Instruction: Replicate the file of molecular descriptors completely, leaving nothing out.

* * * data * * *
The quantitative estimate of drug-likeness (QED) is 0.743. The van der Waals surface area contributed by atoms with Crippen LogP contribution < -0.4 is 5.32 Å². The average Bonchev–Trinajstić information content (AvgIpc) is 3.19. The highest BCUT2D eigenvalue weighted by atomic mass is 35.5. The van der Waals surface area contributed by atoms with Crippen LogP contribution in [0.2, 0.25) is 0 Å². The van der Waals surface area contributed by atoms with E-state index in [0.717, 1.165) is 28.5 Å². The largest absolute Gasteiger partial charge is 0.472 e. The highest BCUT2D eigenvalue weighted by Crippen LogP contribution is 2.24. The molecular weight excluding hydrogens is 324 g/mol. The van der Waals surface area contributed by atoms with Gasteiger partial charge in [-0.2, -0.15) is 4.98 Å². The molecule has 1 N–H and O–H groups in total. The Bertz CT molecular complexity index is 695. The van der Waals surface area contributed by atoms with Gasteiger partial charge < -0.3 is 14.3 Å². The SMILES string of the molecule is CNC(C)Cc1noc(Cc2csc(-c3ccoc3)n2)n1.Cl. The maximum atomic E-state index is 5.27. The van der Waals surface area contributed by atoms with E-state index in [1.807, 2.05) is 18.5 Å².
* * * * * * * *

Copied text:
The quantitative estimate of drug-likeness (QED) is 0.743. The van der Waals surface area contributed by atoms with Crippen LogP contribution < -0.4 is 5.32 Å². The average Bonchev–Trinajstić information content (AvgIpc) is 3.19. The highest BCUT2D eigenvalue weighted by atomic mass is 35.5. The van der Waals surface area contributed by atoms with Crippen LogP contribution in [0.2, 0.25) is 0 Å². The van der Waals surface area contributed by atoms with E-state index in [0.717, 1.165) is 28.5 Å². The largest absolute Gasteiger partial charge is 0.472 e. The highest BCUT2D eigenvalue weighted by Crippen LogP contribution is 2.24. The molecular weight excluding hydrogens is 324 g/mol. The van der Waals surface area contributed by atoms with Gasteiger partial charge in [-0.2, -0.15) is 4.98 Å². The molecule has 1 N–H and O–H groups in total. The Bertz CT molecular complexity index is 695. The van der Waals surface area contributed by atoms with Gasteiger partial charge < -0.3 is 14.3 Å². The SMILES string of the molecule is CNC(C)Cc1noc(Cc2csc(-c3ccoc3)n2)n1.Cl. The maximum atomic E-state index is 5.27. The van der Waals surface area contributed by atoms with E-state index in [1.807, 2.05) is 18.5 Å².